Japanese Prime Minister Yoshihiko Noda is meeting United States President Barack Obama in Washington to boost the alliance between the two countries.
His visit comes amid tension over North Korea’s recent rocket launch and just days after both nations announced a new deal over US troops in Okinawa – a controversial issue between the allies.
Under the agreement, the US will move some 9,000 Marines out of Japan.
The two countries would also consider setting up joint training bases.
The first permanent joint bases could be established in Guam or the nearby Northern Mariana Islands.
This would mean an expansion of Tokyo’s role in regional security and be hugely symbolic for Japan, which has been in a pacifist role since the end of World War II, analysts say.
“I would like to exchange views candidly on the vision of a future US-Japan alliance,” Mr Noda told reporters before leaving Tokyo.
”I want the meeting to be fruitful so that the public can see clear results,” he said.
Both nations are showing that their relationship is getting back on track, says the BBC’s Roland Buerk in Tokyo.
Noda and Obama are expected to discuss North Korea’s failed rocket launch on 13 April and expectations that it may soon carry out a third nuclear test.
They will also address Japan’s interest in joining the Trans Pacific Partnership (TPP), which aims to create a free trade zone across the Pacific.
At the Asia-Pacific Economic Co-operation (Apec) talks in November last year, Obama had expressed hopes that the TPP trade deal could be finalized this year.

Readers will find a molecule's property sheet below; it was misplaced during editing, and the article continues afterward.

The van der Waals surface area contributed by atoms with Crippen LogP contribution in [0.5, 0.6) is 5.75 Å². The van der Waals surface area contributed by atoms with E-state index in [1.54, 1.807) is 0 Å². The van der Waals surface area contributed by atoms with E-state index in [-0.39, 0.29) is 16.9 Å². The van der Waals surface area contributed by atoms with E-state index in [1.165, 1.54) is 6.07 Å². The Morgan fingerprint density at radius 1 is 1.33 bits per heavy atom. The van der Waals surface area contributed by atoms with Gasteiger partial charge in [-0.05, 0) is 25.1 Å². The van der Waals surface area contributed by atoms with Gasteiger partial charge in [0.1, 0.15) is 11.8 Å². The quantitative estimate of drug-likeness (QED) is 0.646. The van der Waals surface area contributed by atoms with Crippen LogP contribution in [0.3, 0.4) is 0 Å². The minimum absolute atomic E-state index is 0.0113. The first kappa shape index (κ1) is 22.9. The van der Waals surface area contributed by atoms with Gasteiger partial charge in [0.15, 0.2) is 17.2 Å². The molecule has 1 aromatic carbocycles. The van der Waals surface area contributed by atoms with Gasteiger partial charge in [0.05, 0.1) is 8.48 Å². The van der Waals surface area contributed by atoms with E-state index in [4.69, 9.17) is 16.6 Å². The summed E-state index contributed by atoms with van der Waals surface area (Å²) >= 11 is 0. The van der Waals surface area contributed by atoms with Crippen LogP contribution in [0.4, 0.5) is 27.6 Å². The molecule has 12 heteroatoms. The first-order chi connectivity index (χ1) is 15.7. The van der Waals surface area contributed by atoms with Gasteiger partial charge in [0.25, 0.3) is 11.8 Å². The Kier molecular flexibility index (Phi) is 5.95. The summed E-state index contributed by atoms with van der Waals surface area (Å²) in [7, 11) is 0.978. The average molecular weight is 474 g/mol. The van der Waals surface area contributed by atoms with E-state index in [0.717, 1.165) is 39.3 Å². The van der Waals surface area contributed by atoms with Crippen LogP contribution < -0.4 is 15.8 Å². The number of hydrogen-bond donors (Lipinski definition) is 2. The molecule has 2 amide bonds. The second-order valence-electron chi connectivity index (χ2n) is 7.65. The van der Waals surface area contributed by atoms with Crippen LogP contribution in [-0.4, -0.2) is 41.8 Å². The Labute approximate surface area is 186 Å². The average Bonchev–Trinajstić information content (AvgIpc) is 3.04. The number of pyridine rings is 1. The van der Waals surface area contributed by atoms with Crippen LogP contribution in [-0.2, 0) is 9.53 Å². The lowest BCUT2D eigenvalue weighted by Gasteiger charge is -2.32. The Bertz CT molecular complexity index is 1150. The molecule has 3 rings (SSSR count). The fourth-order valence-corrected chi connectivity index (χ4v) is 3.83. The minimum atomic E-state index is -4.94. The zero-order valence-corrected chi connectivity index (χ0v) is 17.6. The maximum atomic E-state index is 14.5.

Noda is facing strong opposition from Japan’s farmers over the TPP.
Both the US and Japan recognize that the balance of power in Asia is shifting, with the rise of China and concerns over North Korea, says our correspondent.
Also on the agenda for the two leaders are reforms in Burma and Iran’s nuclear program.
This month, Japan agreed to write off more than $3.7bn (£2.29bn) of debt owed by Burma and to resume development aid, following a landmark visit to Tokyo by Burmese President Thein Sein.
Last month, the US government said it would not impose sanctions on Japan and 10 European Union nations that have reduced their oil imports from Iran.
This meant that Japan, the second biggest importer of Iranian oil after China, may continue buying some oil from Iran without exposing its banks to penalties. Japan has cut its purchases from Iran by an estimated 15-22% in the second half of last year, and has promised to do more.